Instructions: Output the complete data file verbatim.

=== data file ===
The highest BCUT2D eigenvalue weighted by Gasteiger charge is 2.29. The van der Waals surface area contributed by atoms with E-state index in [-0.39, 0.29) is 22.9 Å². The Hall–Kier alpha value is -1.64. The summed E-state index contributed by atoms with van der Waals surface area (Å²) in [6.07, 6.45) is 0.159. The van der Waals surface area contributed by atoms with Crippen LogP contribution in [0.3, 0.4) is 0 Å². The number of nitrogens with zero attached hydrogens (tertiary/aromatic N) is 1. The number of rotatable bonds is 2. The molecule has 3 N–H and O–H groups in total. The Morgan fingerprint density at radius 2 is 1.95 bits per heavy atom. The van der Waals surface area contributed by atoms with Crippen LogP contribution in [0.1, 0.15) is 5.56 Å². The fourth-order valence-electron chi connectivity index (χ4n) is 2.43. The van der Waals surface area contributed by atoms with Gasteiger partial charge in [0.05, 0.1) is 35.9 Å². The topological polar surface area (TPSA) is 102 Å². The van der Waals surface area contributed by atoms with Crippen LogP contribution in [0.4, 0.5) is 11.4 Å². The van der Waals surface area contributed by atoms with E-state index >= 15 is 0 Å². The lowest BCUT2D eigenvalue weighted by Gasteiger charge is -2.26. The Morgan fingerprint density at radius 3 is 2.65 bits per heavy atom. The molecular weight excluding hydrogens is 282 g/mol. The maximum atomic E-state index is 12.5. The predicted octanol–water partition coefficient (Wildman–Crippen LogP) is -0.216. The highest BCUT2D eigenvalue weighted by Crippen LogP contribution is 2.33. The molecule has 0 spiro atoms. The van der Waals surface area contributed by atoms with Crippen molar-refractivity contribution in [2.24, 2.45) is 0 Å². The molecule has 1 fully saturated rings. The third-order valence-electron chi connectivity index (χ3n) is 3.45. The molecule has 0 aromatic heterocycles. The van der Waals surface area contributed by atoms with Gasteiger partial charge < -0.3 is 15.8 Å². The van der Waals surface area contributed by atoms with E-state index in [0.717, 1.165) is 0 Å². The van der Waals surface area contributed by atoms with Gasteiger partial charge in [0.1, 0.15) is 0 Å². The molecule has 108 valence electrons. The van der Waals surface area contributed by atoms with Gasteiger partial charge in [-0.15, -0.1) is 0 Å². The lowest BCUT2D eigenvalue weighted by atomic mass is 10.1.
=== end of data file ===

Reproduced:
The highest BCUT2D eigenvalue weighted by Gasteiger charge is 2.29. The van der Waals surface area contributed by atoms with E-state index in [-0.39, 0.29) is 22.9 Å². The Hall–Kier alpha value is -1.64. The summed E-state index contributed by atoms with van der Waals surface area (Å²) in [6.07, 6.45) is 0.159. The van der Waals surface area contributed by atoms with Crippen LogP contribution in [0.3, 0.4) is 0 Å². The number of nitrogens with zero attached hydrogens (tertiary/aromatic N) is 1. The number of rotatable bonds is 2. The molecule has 3 N–H and O–H groups in total. The Morgan fingerprint density at radius 2 is 1.95 bits per heavy atom. The van der Waals surface area contributed by atoms with Crippen LogP contribution in [0.1, 0.15) is 5.56 Å². The fourth-order valence-electron chi connectivity index (χ4n) is 2.43. The van der Waals surface area contributed by atoms with Gasteiger partial charge in [0.05, 0.1) is 35.9 Å². The topological polar surface area (TPSA) is 102 Å². The van der Waals surface area contributed by atoms with Crippen LogP contribution in [0.4, 0.5) is 11.4 Å². The van der Waals surface area contributed by atoms with E-state index >= 15 is 0 Å². The lowest BCUT2D eigenvalue weighted by Gasteiger charge is -2.26. The Morgan fingerprint density at radius 3 is 2.65 bits per heavy atom. The molecular weight excluding hydrogens is 282 g/mol. The maximum atomic E-state index is 12.5. The predicted octanol–water partition coefficient (Wildman–Crippen LogP) is -0.216. The highest BCUT2D eigenvalue weighted by Crippen LogP contribution is 2.33. The molecule has 0 spiro atoms. The van der Waals surface area contributed by atoms with Crippen molar-refractivity contribution in [2.24, 2.45) is 0 Å². The molecule has 1 fully saturated rings. The third-order valence-electron chi connectivity index (χ3n) is 3.45. The molecule has 0 aromatic heterocycles. The van der Waals surface area contributed by atoms with Gasteiger partial charge < -0.3 is 15.8 Å². The van der Waals surface area contributed by atoms with E-state index in [0.717, 1.165) is 0 Å². The van der Waals surface area contributed by atoms with Gasteiger partial charge in [0.1, 0.15) is 0 Å². The molecule has 108 valence electrons. The van der Waals surface area contributed by atoms with Gasteiger partial charge in [-0.15, -0.1) is 0 Å². The lowest BCUT2D eigenvalue weighted by atomic mass is 10.1.